Thursday, 22 January 2015
Swords and old science
I got my copy of Amazing Spider-Man #12 in that second-hand bookshop. It was tatty and torn, more like a relic of Victorian times than the three-year-old comic I now know it to have been. But who cares? It was Lee and Ditko, and this was the issue in which Spidey was “Unmasked by Doctor Octopus!” In colour. ‘Nuff said.
It was also where I discovered science fantasy, in the form of Edward Powys Bradbury’s Mars books. Airships and swordplay meet blasters and psionic aliens. It was a Damascene moment, like when I first learned that dinosaurs had actually walked the Earth. A thing that would have been cool enough if merely imaginary turned out to be honest-to-gosh real.
Memory plays tricks, so probably I didn’t cotton on that science fantasy was an actual genre until I came across a second instance of it: L Sprague de Camp’s A Planet Called Krishna. John Carter and Thongor of Lemuria were still in my future then, but the seed had been planted that would inevitably make me an aficionado of the world of Tekumel ten years later.
What reminded me of all this was clearing out my mum’s things and finding an old exercise book that she had kept from my primary school days. It’s an interesting little snapshot of the past. I talk about dinosaurs, comic books, the coming decimalization, everyday events, and the RAF. There are reviews of You Only Live Twice, The Lair of the White Worm – the book, that is – and The Great Ghidrah. (The last of those, according to Wiki, was released as Invasion of Astro Monster but I was there and I can tell you what I saw.)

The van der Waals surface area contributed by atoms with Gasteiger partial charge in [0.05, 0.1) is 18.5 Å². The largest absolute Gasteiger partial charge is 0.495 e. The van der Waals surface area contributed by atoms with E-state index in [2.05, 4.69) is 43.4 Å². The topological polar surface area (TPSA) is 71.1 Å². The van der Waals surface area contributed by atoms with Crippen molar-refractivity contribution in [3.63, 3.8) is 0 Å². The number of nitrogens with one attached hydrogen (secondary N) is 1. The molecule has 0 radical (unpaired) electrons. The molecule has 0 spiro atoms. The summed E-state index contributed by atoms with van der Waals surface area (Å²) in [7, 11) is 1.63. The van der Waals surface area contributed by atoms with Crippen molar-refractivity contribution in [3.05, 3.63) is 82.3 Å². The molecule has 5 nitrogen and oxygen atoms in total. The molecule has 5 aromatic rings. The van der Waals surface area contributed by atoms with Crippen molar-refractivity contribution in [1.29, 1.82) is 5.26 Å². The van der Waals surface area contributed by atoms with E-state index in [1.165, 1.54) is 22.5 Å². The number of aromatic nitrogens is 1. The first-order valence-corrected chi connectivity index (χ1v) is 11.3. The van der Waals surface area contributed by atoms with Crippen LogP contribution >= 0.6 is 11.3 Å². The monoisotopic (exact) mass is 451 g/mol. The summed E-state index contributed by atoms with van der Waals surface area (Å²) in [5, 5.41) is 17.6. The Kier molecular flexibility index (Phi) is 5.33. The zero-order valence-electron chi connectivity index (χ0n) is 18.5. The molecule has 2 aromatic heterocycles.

And there’s a story set on de Camp’s world of Krishna. It wasn’t my first stab at fiction – the year before I’d begun a sequel to Dracula, which opened with Jonathan’s and Mina’s grandson arriving at Dublin airport. A lost classic, obviously. The Krishna story came about because we had a student teacher for English lessons who encouraged us to write a story every Monday morning. I began my Krishna serial and I remember the teacher was concerned because he thought he was going to leave without reading the last instalment, but then he got an extra week at the school and signed off with “Very good indeed, +1”. After that it was goodbye to fiction as our regular teacher just wanted us to describe what we did over the weekends. I wish I could remember the student teacher’s name. He was the only one of them worth a damn at that primary school.
Anyway, people are always on at me to write like I did twenty years ago, so from Saturday I’ll run the reductio ad absurdum of that: my writing at age ten. The Fabled Lands started there, folks. Amazing as it seems in this age of trigger warnings and young people who get traumatized if you so much as challenge their dearest assumptions, the level of bloodthirstiness in the story was pretty typical of ten-year-old boys in the 1960s and nobody sent us for counselling because of it. When you read the story you may decide they should have.